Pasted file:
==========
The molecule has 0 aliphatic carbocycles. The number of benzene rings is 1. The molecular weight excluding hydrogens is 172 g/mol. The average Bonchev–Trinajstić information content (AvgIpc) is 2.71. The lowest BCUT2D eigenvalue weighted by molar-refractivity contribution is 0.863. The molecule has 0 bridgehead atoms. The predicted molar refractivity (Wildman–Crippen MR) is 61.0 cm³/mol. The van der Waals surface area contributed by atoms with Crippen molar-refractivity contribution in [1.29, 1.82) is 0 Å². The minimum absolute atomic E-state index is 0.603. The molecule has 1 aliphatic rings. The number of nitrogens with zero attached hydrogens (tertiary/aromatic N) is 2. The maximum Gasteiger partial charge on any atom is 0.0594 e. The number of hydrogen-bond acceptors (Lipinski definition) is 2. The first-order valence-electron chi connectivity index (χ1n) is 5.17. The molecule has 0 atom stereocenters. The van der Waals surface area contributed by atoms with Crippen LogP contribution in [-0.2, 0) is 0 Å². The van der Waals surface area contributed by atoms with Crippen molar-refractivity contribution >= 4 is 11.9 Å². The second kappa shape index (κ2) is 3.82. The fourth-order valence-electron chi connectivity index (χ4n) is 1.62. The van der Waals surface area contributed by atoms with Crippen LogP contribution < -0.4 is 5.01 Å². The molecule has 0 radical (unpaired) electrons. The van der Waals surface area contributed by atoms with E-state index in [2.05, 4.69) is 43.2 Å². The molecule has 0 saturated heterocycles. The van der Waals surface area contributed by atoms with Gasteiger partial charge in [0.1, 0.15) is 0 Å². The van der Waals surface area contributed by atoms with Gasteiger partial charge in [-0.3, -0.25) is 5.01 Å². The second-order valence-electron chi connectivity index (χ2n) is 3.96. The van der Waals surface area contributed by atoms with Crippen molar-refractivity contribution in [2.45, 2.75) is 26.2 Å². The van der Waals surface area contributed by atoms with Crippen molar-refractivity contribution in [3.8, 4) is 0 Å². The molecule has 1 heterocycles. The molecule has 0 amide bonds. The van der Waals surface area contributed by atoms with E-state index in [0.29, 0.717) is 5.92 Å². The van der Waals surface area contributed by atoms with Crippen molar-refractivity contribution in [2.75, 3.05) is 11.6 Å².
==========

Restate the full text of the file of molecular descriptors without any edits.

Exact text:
The molecule has 0 aliphatic carbocycles. The number of benzene rings is 1. The molecular weight excluding hydrogens is 172 g/mol. The average Bonchev–Trinajstić information content (AvgIpc) is 2.71. The lowest BCUT2D eigenvalue weighted by molar-refractivity contribution is 0.863. The molecule has 0 bridgehead atoms. The predicted molar refractivity (Wildman–Crippen MR) is 61.0 cm³/mol. The van der Waals surface area contributed by atoms with Crippen molar-refractivity contribution in [1.29, 1.82) is 0 Å². The minimum absolute atomic E-state index is 0.603. The molecule has 1 aliphatic rings. The number of nitrogens with zero attached hydrogens (tertiary/aromatic N) is 2. The maximum Gasteiger partial charge on any atom is 0.0594 e. The number of hydrogen-bond acceptors (Lipinski definition) is 2. The first-order valence-electron chi connectivity index (χ1n) is 5.17. The molecule has 0 atom stereocenters. The van der Waals surface area contributed by atoms with Crippen LogP contribution in [-0.2, 0) is 0 Å². The van der Waals surface area contributed by atoms with Crippen molar-refractivity contribution >= 4 is 11.9 Å². The second kappa shape index (κ2) is 3.82. The fourth-order valence-electron chi connectivity index (χ4n) is 1.62. The van der Waals surface area contributed by atoms with Crippen LogP contribution < -0.4 is 5.01 Å². The molecule has 0 radical (unpaired) electrons. The van der Waals surface area contributed by atoms with E-state index in [2.05, 4.69) is 43.2 Å². The molecule has 0 saturated heterocycles. The van der Waals surface area contributed by atoms with Gasteiger partial charge in [0.1, 0.15) is 0 Å². The van der Waals surface area contributed by atoms with Gasteiger partial charge in [-0.3, -0.25) is 5.01 Å². The second-order valence-electron chi connectivity index (χ2n) is 3.96. The van der Waals surface area contributed by atoms with Crippen molar-refractivity contribution in [2.45, 2.75) is 26.2 Å². The van der Waals surface area contributed by atoms with Crippen molar-refractivity contribution in [3.8, 4) is 0 Å². The molecule has 1 heterocycles. The molecule has 0 amide bonds. The van der Waals surface area contributed by atoms with E-state index in [0.29, 0.717) is 5.92 Å². The van der Waals surface area contributed by atoms with Crippen molar-refractivity contribution in [2.75, 3.05) is 11.6 Å².